Doc Holliday: Gambler, Gunslinger, and Dentist

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doc_hollidayFrom the Famous Dentists Series

John Henry “Doc” Holliday is best known as one of the deadliest gunfighters in the history of the American West, but before that he was a dentist in Atlanta.

Holliday was born in Georgia in 1852. Holliday’s mother died from tuberculosis when he was 15 years old, the same disease that would eventually claim his life at age 36. As a young boy, he was given a classical education. By marriage, his cousin was Margaret Mitchell, the author of Gone With The Wind.

He received his dental degree in Philadelphia before the age of 21. He practiced in St. Louis, Missouri as an assistant for a short while before moving back to Atlanta where his family was. Once there, he began practicing as a dentist on his own. It was during this time that he was diagnosed with tuberculosis. Whether he caught it from his mother or a dental patient (precautions against the spread of disease weren’t common back then) is unknown. Rather than accept the diagnosis of having only a few months to live, Holliday did what many of that era did: he decided to move to the dry southwest part of the country.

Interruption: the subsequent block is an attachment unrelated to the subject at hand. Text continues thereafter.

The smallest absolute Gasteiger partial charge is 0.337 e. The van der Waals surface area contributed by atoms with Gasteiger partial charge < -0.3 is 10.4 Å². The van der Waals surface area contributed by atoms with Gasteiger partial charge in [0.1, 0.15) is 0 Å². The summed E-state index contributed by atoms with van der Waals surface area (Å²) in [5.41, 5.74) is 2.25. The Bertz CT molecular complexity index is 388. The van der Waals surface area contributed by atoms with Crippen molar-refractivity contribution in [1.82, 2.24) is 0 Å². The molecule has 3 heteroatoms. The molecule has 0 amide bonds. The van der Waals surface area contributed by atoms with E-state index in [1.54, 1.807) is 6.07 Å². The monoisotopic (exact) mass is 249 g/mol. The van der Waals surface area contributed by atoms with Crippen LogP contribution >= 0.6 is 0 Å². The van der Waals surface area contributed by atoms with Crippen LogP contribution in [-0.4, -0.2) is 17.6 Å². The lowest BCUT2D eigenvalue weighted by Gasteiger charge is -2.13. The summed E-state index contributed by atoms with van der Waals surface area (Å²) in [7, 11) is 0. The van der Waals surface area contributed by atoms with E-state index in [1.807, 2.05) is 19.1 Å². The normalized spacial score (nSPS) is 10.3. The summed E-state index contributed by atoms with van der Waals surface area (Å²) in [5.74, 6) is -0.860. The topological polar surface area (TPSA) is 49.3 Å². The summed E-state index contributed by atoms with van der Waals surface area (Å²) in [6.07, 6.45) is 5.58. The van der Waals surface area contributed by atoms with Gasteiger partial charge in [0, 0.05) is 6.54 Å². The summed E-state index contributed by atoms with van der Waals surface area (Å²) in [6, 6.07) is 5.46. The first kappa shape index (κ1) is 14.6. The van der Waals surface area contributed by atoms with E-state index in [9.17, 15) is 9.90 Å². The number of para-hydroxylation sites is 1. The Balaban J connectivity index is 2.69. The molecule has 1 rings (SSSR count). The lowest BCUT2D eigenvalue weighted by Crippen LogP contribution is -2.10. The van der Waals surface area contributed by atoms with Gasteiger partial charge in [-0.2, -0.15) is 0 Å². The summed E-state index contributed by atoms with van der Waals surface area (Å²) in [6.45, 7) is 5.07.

That’s when his life changed.

In 1873, Holliday moved to Dallas, Texas and set up a dental practice. Patients were afraid to go to his office, however, because of his ongoing cough and health issue, and it wasn’t long before Holliday realized that gambling was more profitable than his dental practice ever would be. From there on, he began having run-ins with the law, his reputation as a fearsome gunfighter and gambler growing. He moved around Texas, up to Wyoming, to South Dakota, Colorado, Kansas, and eventually, back to Texas. Along the way he met Wyatt Earp, and eventually found his way to fame in history with the Earp brothers in the 1881 Gunfight at the O.K. Corral in Tombstone, Arizona Territory.

Through all of his gambling and gunfighting, though, Holliday would still attempt to practice as a dentist off and on. Perhaps if he’d never contracted tuberculosis, his life would have been much different; we might never have heard of his name as we do today. On November 8, 1887, Holliday died in Colorado from tuberculosis.